Hamas' propaganda efforts are cruder and rely on the civilian casualties inflicted by the Israelis to win international sympathy. Hamas fighters have shed their uniforms and blended into the civilian population, hiding weapons and communications systems in houses and mosques. That may have contributed to a death toll so lopsided that it speaks louder than any Israeli press officer and weakens Hamas' political rival, the moderate Palestinian Authority President Mahmoud Abbas.
Israel's decision to keep the Western press out of Gaza may also have backfired, because it's given a monopoly of coverage to the more inflammatory reporting of Arab satellite television stations such as al-Jazeera and al-Arabiyya, which maintain bureaus in Gaza. And while there are many excellent Palestinian journalists working for the Western press in Gaza, there have been some examples of doctored photographs and suspicious-looking videos showing civilian suffering. Conservative blogs have singled out one video of doctors trying to resuscitate the brother of the CNN cameraman actually shooting the video, and suggested that it was really a re-enactment.
While media wars are par for the course when Israel and the Palestinians clash, this time they seem to be following the traditional media's migration to the Internet. The Israeli military spokesman's office has its own YouTube channel (it has recorded more than 1.5 million views), while Hamas is trying to counter with a website displaying its videos and images. Bloggers have joked that this is the first war to be covered by Twitter the Israeli Foreign Ministry has in fact been conducting public debates on the social-messaging service while hackers have been infiltrating Israeli websites and leaving anti-Israel slogans.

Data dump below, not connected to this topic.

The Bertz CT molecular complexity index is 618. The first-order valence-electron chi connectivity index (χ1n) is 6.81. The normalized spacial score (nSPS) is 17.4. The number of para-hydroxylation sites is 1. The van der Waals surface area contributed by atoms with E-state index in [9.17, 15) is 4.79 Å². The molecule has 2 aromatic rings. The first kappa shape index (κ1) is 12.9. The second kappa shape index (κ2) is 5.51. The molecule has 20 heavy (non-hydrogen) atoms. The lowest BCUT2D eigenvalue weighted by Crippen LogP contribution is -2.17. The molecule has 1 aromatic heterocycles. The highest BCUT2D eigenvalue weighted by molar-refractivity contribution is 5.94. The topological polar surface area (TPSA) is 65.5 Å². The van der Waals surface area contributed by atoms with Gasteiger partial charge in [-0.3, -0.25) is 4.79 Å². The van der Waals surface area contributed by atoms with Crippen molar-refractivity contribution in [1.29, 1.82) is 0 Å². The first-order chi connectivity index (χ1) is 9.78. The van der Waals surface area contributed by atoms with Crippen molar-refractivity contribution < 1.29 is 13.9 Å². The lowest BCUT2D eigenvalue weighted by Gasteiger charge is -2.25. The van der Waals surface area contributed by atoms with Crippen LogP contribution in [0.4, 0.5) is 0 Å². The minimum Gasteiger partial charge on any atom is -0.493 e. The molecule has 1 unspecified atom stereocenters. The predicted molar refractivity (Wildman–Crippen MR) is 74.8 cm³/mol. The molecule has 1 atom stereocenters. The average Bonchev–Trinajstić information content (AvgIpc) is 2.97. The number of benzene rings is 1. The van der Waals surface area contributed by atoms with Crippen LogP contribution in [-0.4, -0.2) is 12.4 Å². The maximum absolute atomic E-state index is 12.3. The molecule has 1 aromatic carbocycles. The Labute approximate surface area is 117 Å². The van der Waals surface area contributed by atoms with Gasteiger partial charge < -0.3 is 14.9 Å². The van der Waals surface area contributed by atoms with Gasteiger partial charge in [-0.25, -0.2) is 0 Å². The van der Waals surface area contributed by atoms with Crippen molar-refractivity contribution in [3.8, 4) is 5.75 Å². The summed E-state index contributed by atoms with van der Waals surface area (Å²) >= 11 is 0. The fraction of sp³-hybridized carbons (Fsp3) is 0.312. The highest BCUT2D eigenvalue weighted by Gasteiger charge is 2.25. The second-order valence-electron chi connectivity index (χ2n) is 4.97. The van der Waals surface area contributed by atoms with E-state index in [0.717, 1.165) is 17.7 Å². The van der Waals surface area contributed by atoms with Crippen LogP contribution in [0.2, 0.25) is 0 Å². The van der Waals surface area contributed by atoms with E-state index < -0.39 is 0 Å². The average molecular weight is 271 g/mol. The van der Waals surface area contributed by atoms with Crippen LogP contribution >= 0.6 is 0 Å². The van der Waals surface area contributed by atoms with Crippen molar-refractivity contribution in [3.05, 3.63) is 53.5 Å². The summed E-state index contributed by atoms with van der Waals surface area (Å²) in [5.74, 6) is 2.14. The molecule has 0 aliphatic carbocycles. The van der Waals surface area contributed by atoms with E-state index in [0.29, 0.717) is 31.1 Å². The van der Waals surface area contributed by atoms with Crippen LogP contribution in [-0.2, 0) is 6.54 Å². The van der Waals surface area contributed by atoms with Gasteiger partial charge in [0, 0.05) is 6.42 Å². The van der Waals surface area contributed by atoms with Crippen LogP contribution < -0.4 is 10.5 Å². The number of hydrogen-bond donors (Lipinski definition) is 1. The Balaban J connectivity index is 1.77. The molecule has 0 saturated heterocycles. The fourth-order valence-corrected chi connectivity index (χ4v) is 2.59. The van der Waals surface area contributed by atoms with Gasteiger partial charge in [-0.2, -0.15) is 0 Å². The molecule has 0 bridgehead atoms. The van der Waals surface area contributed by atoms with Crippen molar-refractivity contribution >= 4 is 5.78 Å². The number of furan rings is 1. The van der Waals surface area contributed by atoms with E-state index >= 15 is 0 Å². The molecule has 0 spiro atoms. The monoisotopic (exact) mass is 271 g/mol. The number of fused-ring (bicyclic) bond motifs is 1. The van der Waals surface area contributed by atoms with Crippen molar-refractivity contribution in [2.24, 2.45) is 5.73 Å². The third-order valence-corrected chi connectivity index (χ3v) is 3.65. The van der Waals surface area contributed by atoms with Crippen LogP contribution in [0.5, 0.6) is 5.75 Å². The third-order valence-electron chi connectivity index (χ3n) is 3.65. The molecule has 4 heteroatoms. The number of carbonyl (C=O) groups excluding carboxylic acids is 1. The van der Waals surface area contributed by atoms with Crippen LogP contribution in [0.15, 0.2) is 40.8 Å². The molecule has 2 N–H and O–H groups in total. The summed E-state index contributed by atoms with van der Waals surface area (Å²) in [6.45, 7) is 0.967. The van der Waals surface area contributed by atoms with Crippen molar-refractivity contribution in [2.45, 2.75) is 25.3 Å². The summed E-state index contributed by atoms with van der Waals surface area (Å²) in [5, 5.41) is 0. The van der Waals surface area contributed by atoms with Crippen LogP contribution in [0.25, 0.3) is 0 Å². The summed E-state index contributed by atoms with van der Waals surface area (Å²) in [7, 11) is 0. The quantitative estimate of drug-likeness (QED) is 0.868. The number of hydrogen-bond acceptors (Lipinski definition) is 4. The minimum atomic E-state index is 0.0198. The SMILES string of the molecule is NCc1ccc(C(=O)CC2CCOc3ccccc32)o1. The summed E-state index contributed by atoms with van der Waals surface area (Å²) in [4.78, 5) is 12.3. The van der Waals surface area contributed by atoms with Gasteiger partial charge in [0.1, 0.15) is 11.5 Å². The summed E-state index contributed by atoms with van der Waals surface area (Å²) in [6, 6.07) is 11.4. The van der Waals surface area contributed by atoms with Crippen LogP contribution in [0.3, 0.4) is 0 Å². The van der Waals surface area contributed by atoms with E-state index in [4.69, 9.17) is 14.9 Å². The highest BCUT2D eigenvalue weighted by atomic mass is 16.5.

The more limited role of traditional media in covering this war hasn't protected it from criticism by Israelis. The Jerusalem Post on Tuesday published an article alleging world media bias against the Israeli operation in Gaza and accusing TIME magazine of leading the charge with its cover story this week.
Ultimately, of course, the perception of Israel's military campaign will be determined by events on the ground. Even then, images will play a vital role, which is why the fighters of both sides are well aware of the need to produce what they hope will be the defining picture or video clip of the war. For Israel, that might mean images of a recognizable Hamas leader killed or captured, while for Hamas, photographs of a burning tank or captured Israeli soldier would be a great prize.
As much as each side seeks to spin the war as advancing their overall vision, Israel has yet to articulate a clear, workable exit plan that will achieve the war's objectives without reoccupying Gaza. Meanwhile, Hamas can stack civilian bodies like cordwood for the cameras and proclaim the virtues of its "steadfast resistance," but it has offered the Palestinians no explanation of how this fight will advance their national goals. To many a foreign journalist, then, this war conjures an image with which Joe the Plumber will be familiar: the proverbial pig whose nature can't be disguised by any amount of lipstick.
With reporting by Jamil Hamad / Jerusalem